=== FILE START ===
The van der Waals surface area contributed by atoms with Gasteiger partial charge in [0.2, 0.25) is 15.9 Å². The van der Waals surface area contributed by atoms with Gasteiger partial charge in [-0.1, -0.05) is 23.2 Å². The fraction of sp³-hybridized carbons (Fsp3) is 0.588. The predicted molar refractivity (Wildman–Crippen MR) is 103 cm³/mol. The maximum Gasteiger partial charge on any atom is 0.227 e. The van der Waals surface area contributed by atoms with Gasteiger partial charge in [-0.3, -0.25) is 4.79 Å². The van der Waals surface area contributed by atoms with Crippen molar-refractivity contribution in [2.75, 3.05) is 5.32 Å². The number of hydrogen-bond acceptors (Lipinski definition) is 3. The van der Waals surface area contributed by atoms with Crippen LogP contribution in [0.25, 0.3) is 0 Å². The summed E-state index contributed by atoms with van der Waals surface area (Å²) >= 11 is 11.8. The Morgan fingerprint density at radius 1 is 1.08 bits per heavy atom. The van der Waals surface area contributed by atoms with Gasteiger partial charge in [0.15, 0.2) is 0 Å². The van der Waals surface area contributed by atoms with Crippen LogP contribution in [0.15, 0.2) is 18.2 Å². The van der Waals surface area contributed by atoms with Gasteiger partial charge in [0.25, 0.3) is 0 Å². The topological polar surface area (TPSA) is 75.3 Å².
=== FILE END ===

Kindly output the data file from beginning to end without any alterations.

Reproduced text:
The van der Waals surface area contributed by atoms with Gasteiger partial charge in [0.2, 0.25) is 15.9 Å². The van der Waals surface area contributed by atoms with Gasteiger partial charge in [-0.1, -0.05) is 23.2 Å². The fraction of sp³-hybridized carbons (Fsp3) is 0.588. The predicted molar refractivity (Wildman–Crippen MR) is 103 cm³/mol. The maximum Gasteiger partial charge on any atom is 0.227 e. The van der Waals surface area contributed by atoms with Gasteiger partial charge in [-0.3, -0.25) is 4.79 Å². The van der Waals surface area contributed by atoms with Crippen molar-refractivity contribution in [2.75, 3.05) is 5.32 Å². The number of hydrogen-bond acceptors (Lipinski definition) is 3. The van der Waals surface area contributed by atoms with Crippen LogP contribution in [0.25, 0.3) is 0 Å². The summed E-state index contributed by atoms with van der Waals surface area (Å²) >= 11 is 11.8. The Morgan fingerprint density at radius 1 is 1.08 bits per heavy atom. The van der Waals surface area contributed by atoms with Gasteiger partial charge in [0.15, 0.2) is 0 Å². The van der Waals surface area contributed by atoms with Crippen LogP contribution in [0.15, 0.2) is 18.2 Å². The van der Waals surface area contributed by atoms with Gasteiger partial charge in [0.25, 0.3) is 0 Å². The topological polar surface area (TPSA) is 75.3 Å².